Browse Grapes Stories - Page 2

25 results found for Grapes
Texas-based viticulture consultant Fritz Westover, Carroll County Master Gardener Laura Davis, and staff members from the UGA Soil, Plant and Water Analysis Laboratories in Athens, Georgia, harvest grapes at Trillium Vineyards in Haralson County. CAES News
New to Grapes?
Georgia’s growing wine industry has an annual impact of more than $7 million on Georgia’s economy, but new growers may have difficulty knowing whether the vineyard business makes sense for them.
Georgia's Southern Piedmont grape farmers are finding success with hybrid varieties popularized in Texas wine country, like these Lenoir grapes grown in Haralson County. CAES News
Georgia's Grape Industry
Georgia’s grape industry, once dormant, is now thriving, according to Phillip Brannen, University of Georgia Cooperative Extension fruit plant pathologist. Growing potential for prosperity in the wine industry will require that farmers stay vigilant about certain diseases, like Pierce’s disease, that could negatively impact production.
On March 1, University of Georgia Cooperative Extension will welcome Cain Hickey, the state's first full-time Extension viticulturist. CAES News
Extension Viticulturist
Wine is becoming a big business in Georgia, and University of Georgia Cooperative Extension is working to support this growing sector of the economy by providing new expertise for wine growers.
Jordan Burbage, of the UGA Soil, Plant and Water Analysis Laboratory in Athens, Georgia, harvests grapes at Trillium Vineyards, part of the collaborative research project being conducted by UGA Extension and Westover Vineyard Consulting. CAES News
Grape Harvest
Fall may be known as harvest time for peanuts, cotton and apples in Georgia, but the state’s winemakers would like Georgians to start thinking about grapes when the leaves start to transition to red and orange.
A syrphid or flower fly hovers over a swamp sunflower bloom. The tiny insect is sometimes called a hover fly because its flight pattern resembles that of a hovering hummingbird. CAES News
Pollinator Plan
Many food items, including fresh fruits and vegetables, would never make it to grocery store or farmers market shelves without the help of beneficial insects like honeybees and butterflies. The number of these pollinating insects in the U.S. is declining, and to help, Georgia agricultural experts developed a statewide plan to teach gardeners and landscapers how to care for their plants and protect these vulnerable insects that are vital to food production.
Amanda Wilbanks, owner of Southern Baked Pie Company in Gainesville, accepts her University of Georgia Flavor of Georgia grand prize trophy from Gov. Nathan Deal, UGA College of Agricultural and and Environmental Sciences Dean Sam Pardue and Georgia Agriculture Commissioner Gary Black Tuesday March 15. CAES News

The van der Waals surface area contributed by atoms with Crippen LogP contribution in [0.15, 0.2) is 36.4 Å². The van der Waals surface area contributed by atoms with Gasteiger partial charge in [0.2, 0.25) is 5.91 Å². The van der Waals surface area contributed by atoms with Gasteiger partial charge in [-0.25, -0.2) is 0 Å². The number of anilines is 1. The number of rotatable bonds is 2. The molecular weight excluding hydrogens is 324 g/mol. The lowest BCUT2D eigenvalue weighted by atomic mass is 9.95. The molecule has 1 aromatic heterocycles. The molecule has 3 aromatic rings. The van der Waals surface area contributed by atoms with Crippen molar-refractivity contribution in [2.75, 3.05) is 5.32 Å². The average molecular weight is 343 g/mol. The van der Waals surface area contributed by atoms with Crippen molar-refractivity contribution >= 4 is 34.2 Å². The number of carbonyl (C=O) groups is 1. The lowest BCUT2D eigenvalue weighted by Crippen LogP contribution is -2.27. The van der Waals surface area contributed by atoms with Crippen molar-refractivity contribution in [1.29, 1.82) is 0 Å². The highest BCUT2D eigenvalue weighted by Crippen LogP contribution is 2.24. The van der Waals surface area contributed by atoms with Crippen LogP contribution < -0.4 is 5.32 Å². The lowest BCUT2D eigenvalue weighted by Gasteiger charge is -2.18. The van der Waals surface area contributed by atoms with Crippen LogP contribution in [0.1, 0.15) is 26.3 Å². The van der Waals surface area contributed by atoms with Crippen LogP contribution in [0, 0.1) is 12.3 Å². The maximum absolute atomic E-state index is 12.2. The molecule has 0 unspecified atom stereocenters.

2016 Flavor of Georgia Winners
Amanda Wilbanks, owner of Gainseville’s Southern Baked Pie Company, baked her way to the grand prize with her caramel pecan pie in the University of Georgia’s 2016 Flavor of Georgia Contest.
Samples of Blanc du Bois wine grapes from Trillium Vineyards. CAES News
Georgia Wine
Georgia wines may not have the same cachet as California chardonnays or French Burgundies, but they’re earning new accolades each year thanks to a community of dedicated grape growers and little help from University of Georgia Cooperative Extension.
Two steers graze on sorghum/sudangrass hybrid forage at the UGA Eatonton Beef Research Unit as part of a 2014 study on grass-finished beef forages. CAES News
Farmgate Value Report
Led by increases in forestry and livestock values, Georgia’s agricultural output increased by $484 million in 2014, making agriculture, once again, the largest industry in the state with a value of $14.1 billion. According to the most recent University of Georgia Farmgate Value Report, published earlier this month, the value of Georgia’s livestock and aquaculture industries increased by almost 36 percent from 2013.
Brad K Hounkpati is shown in his UGA office with images of his lady bug collection shown on his computer screen. CAES News
International Graduate Research
In 2015, the University of Georgia College of Agricultural and Environmental Sciences (CAES) expanded a program that funds graduate student research travel, with remarkable results.
University of Georgia Extension specialists say rinse fruits and vegetables well in running water that is safe for drinking before using them. Fruits and vegetables with firm skins or hard rinds can be washed by scrubbing with a clean vegetable brush under running water. CAES News
Safe Harvest
Keeping produce safe means keeping harmful bacteria, viruses and parasites from contaminating fruits and vegetables. Enjoy the rewards of growing food through planning and some practical food safety tips.